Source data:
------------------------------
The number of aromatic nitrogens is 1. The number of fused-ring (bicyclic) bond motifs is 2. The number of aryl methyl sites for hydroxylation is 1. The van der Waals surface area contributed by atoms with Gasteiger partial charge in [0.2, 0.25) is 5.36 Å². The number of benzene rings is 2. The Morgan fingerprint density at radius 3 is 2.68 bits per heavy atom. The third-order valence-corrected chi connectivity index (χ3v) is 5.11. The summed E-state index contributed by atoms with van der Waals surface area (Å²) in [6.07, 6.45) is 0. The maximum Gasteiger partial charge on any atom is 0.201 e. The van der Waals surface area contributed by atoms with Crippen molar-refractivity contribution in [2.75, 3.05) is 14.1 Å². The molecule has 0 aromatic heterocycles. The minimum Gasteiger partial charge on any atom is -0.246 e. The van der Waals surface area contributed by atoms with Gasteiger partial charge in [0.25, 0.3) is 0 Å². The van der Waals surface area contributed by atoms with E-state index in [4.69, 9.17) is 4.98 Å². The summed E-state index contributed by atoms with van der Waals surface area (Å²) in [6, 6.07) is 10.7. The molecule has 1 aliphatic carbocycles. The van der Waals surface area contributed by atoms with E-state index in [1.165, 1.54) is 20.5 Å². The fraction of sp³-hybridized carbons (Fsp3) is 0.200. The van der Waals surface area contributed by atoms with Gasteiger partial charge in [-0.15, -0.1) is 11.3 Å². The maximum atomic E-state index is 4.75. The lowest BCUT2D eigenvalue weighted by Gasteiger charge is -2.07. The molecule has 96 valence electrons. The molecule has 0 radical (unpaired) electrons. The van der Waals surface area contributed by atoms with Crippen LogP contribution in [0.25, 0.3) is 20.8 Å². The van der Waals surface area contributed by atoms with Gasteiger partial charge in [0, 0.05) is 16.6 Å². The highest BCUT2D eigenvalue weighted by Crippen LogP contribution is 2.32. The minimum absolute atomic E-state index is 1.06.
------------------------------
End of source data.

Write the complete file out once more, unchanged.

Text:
The number of aromatic nitrogens is 1. The number of fused-ring (bicyclic) bond motifs is 2. The number of aryl methyl sites for hydroxylation is 1. The van der Waals surface area contributed by atoms with Gasteiger partial charge in [0.2, 0.25) is 5.36 Å². The number of benzene rings is 2. The Morgan fingerprint density at radius 3 is 2.68 bits per heavy atom. The third-order valence-corrected chi connectivity index (χ3v) is 5.11. The summed E-state index contributed by atoms with van der Waals surface area (Å²) in [6.07, 6.45) is 0. The maximum Gasteiger partial charge on any atom is 0.201 e. The van der Waals surface area contributed by atoms with Crippen molar-refractivity contribution in [2.75, 3.05) is 14.1 Å². The molecule has 0 aromatic heterocycles. The minimum Gasteiger partial charge on any atom is -0.246 e. The van der Waals surface area contributed by atoms with Gasteiger partial charge in [0.25, 0.3) is 0 Å². The van der Waals surface area contributed by atoms with E-state index in [4.69, 9.17) is 4.98 Å². The summed E-state index contributed by atoms with van der Waals surface area (Å²) in [6, 6.07) is 10.7. The molecule has 1 aliphatic carbocycles. The van der Waals surface area contributed by atoms with E-state index in [1.165, 1.54) is 20.5 Å². The fraction of sp³-hybridized carbons (Fsp3) is 0.200. The van der Waals surface area contributed by atoms with Gasteiger partial charge in [-0.15, -0.1) is 11.3 Å². The maximum atomic E-state index is 4.75. The lowest BCUT2D eigenvalue weighted by Gasteiger charge is -2.07. The molecule has 96 valence electrons. The molecule has 0 radical (unpaired) electrons. The van der Waals surface area contributed by atoms with Crippen LogP contribution in [0.25, 0.3) is 20.8 Å². The van der Waals surface area contributed by atoms with Gasteiger partial charge in [0, 0.05) is 16.6 Å². The highest BCUT2D eigenvalue weighted by Crippen LogP contribution is 2.32. The minimum absolute atomic E-state index is 1.06.